How Sub-Framing Can Make Your Photos More Interesting


Photographic composition refers to the way in which all the elements in a scene, including the main subject, are arranged within the frame. Composition is, generally speaking, how a viewer reads a photo. For this reason, composition is considered by many to be the most important aspect of a photograph.

When anyone begins to take on photography in a capacity more earnest than snapping backyard snapshots, one of the first things you learn about is composition.

And one of the first composition guidelines you’re exposed to is the rule of thirds: divide your frame into nine equivalent squares, with two vertical lines intersecting two horizontal lines. Your point of interest should fall near a point where two lines intersect.

It’s a highly effective technique. But after some time of composing according to the rule of thirds, you might be wondering, “Isn’t there a less tedious way of composing a shot?”

Yes, there are a lot of other compositional guidelines that take things a bit further than the rule of thirds.

One of those guidelines is known as sub-framing and it’s a technique I think you will have lots of fun with. Let’s learn a little more about sub-framing and how to use it to make more interesting photos.

A Frame Within A Frame

Sub-framing is simply a matter of using an element or elements already existing within the image to frame your subject.

You’re essentially creating a picture within the picture.

Sub-framing works so well as a compositional device because it creates something of an extra dimension by adding visual depth and distinct layers. Sub-framing also provides context, as you’re using more “parts” of a scene than you would otherwise.

Perhaps the most indispensable purpose of sub-framing is to guide the viewer’s eye to the main point of interest. Sub-framing even seems to encourage the viewer to linger on the subject for longer than they would absent the sub-frame.

Photo by Jason D. Little | Kodak Tri-X 400

Natural Vs. Man-Made Sub-Frames

Anything can serve as a sub-frame — rock formations, walls, trees, light, windows, doorways…anything.

The point of distinguishing between man-made and natural frames is to be aware of the aesthetic differences each provides.

Man-made sub-frames are typically symmetrical in shape and form, while natural sub-frames tend to be a bit rougher and less predictable in shape.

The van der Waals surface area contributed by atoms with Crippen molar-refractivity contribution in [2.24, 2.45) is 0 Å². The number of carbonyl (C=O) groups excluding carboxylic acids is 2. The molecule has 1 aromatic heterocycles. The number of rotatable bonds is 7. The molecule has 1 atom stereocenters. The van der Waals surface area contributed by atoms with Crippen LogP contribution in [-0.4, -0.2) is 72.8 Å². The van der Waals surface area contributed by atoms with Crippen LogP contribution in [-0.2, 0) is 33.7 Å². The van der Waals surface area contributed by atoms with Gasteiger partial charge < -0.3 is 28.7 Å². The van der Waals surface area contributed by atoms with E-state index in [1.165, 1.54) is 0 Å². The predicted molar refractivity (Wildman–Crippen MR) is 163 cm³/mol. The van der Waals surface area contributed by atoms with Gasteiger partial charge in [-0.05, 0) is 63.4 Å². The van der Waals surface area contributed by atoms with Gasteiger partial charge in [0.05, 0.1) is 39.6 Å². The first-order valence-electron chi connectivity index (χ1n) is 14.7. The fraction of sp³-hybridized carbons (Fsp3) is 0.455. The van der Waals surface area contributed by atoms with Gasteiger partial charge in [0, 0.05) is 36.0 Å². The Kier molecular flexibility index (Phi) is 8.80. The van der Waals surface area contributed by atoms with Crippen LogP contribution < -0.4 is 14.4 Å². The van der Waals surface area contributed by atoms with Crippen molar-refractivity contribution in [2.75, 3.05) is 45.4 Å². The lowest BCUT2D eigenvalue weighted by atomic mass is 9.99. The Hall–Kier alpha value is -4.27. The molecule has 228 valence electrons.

Photo by Jason D. Little | Kodak Tri-X 400

4 Ways To Use Sub-Framing In Your Photos

  1. Use Whatever Is Around You. You don’t have to go hunting for things you can use for sub-framing. Whether natural or man-made, there’s something in your working environment that qualifies for the job. Think creatively and use whatever’s available.
  2. Use Asymmetrical Frames. It’s easy to fall into the trap of thinking that a frame has to be a symmetrical, four-sided object. It doesn’t. A two- or three-sided, irregularly shaped sub-frame serves the exact same purpose as a symmetrical sub-frame — but an asymmetrical frame might have a bit more visual impact due to its unusual shape.
  3. Use Sub-Framing To Intrigue The Viewer. Sub-framing means that you are obscuring part of a scene, simultaneously telling the viewer where to look and creating mystery due to what can’t be seen. Effective use of sub-framing will entice people to spend a little more time with your image.
  4. Experiment With Sub-Framing. Squares and rectangles are easily used as sub-frames but don’t limit yourself to the basics. Try both man-made and natural sub-frames; try including multiple sub-frame; incorporate sub-framing into other prominent composition techniques. Just try all sorts of things and see what works for you and what doesn’t.
Photo by Jason D. Little | Kodak Tri-X 400

Final Thoughts

While sub-framing is a fantastic (and fun) composition technique and can be used in any type of photography — street, portrait, architecture, fashion, commercial — you’ll need to take the time to learn the specific scenarios when it is most effective.

This probably isn’t a technique you want to use exclusively — but, no single composition guideline should be used to the exclusion of all others. Variety is a good thing and sub-framing is a great way to add some variety to your photography.

Further Reading:

Further Learning:

We hope that this information will help you become a more passionate photographer, and if you are looking to take things even further with advanced composition choices, then take a look at Kent Dufault's excellent guide to Advanced Composition.  In this guide, you'll discover concepts such as:

  • Why the human eye is attracted to light objects over dark objects
  • How to train your mind to simplify composition for professional results
  • Why the use of repetition is so important
  • How to tell a story through graphic elements
  • Why your choice of aspect ratio can vastly affect a viewer’s reaction to your photograph

Get it here today

About Author

Jason Little is a photographer, author and stock shooter. You can see Jason’s photography on his Website or his Instagram feed.

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